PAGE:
January 2017

[caption id="attachment_1191" align="aligncenter" width="700"] Kittens (or memes) aren't a social media strategy.[/caption] Our Global Chief Strategy Officer says "Everything communicates." Not just your communications. Your product, your customer service, your price point. The perception of a brand is informed through experience, not just ads. Your social media strategy communicates too. Obviously the content itself, but so too does the way you approach the channel, where you invest your time and money. Everything communicates. And these days social isn't a single line item on the bottom of a media plan. Bigger budgets every year support the channel which is long over due - too many brands over invest in production relative to distribution. As the channel matures, so too must our approach. Unfortunately brands still think the answer is memes - attempts to 'hijack the conversion' with reactive content. Now, armed with a media budget, they have reach. In two days I've seen half a dozen attempts by local brands to jump on the salt bae and jacketgate memes (don't worry, I had to look them up as well). And there's more every day. Please, stop doing it. Far more often than not: It's too niche or early for people to have context (so much wastage) It's off brand (and it's not distinctive if everyone is doing it) It's off strategy (if you even have one) You don't own the image/video rights or talent usage (ask your legal team) It's lame (especially when you PR it in trade press) No doubt it's more engaging than the shitty content you put out every other day. But if you wanted to be popular, you'd just post photos of kittens. Just because it's getting lots of likes doesn't mean it's working....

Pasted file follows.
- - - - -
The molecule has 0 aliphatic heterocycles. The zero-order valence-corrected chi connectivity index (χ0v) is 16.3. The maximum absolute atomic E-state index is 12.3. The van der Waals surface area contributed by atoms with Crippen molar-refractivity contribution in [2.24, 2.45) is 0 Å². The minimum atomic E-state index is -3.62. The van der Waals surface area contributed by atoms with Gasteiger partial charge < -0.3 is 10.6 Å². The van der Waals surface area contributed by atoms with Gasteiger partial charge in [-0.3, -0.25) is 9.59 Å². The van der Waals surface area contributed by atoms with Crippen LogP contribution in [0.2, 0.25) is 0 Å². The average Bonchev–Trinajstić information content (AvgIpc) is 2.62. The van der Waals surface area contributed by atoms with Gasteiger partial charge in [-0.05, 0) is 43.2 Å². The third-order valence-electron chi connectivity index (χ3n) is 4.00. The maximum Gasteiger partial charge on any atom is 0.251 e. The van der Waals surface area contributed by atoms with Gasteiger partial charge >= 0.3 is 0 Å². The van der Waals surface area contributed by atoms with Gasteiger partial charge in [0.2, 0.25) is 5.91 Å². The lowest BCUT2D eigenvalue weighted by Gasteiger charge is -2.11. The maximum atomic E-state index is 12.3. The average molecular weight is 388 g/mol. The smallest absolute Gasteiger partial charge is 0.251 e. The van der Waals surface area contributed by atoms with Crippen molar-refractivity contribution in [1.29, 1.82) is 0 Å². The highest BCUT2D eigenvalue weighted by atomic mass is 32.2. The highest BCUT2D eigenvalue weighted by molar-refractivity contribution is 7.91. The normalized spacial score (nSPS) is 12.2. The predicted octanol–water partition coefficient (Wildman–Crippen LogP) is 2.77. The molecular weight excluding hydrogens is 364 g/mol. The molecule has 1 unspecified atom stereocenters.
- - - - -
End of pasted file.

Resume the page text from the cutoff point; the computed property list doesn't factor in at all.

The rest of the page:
[caption id="attachment_1193" align="aligncenter" width="700"] Your lizard brain slows ideas.[/caption] It's nearly a decade old, but as relevant as ever: Always. Be. Shipping. I'm very slow at shipping ideas. From big side projects to short blog posts (like this one). They often float around in head for weeks, then longer as notes on my phone. Only much later do they turn into something. Sometimes. Seth Godin says it's our lizard brain. It slows down ideas and kills them through inertia. I also find it stops new bulbs from lighting up - there's only so many ideas I can keep in my head at once. If I don't get them out fast enough new ones don't come. But it's never been easier to quickly get from light bulb moment to shipped product. It takes almost no time or effort or cost to gauge demand or build a prototype. Technology let's you make things (or break things) fast. Or bash out a hundred words. There's probably something to be said for letting ideas sit to evolve. They "stew". But I find it doesn't happen without action - researching, brainstorming, writing. Especially when Mario Run doesn't let you get bored enough to stew them over. (That's why you have your best ideas in the shower.) I love pushing things out into the world. Even pressing the Publish button on a post. Not just because people engage with your idea, but shipping one creates space for the next to exist. If you don't, your current small ideas (or bad ones) might be blocking that next big one. I'm not very good at it. 73% of my blog posts last year were published in the last week of the month. I don't have a schedule or volume target - I post whenever I have something worth sharing. Yet my lizard brain apparently likes an artificial monthly deadline. Rarely do I post more frequently, unintentionally holding out on a post idea to 'tick' off that month. And while my brain is holding ideas, it's not generating new ones. I'm not really one for New Year's resolutions, but this year I want to move faster with ideas. Get them out into the world sooner (and not just one at the end of each month). Starting with this post, based on a conversation I had with a colleague only three days ago. Normally it would take me a fortnight. And I've got another post to write tomorrow. Freeing up the mind keeps it hungry....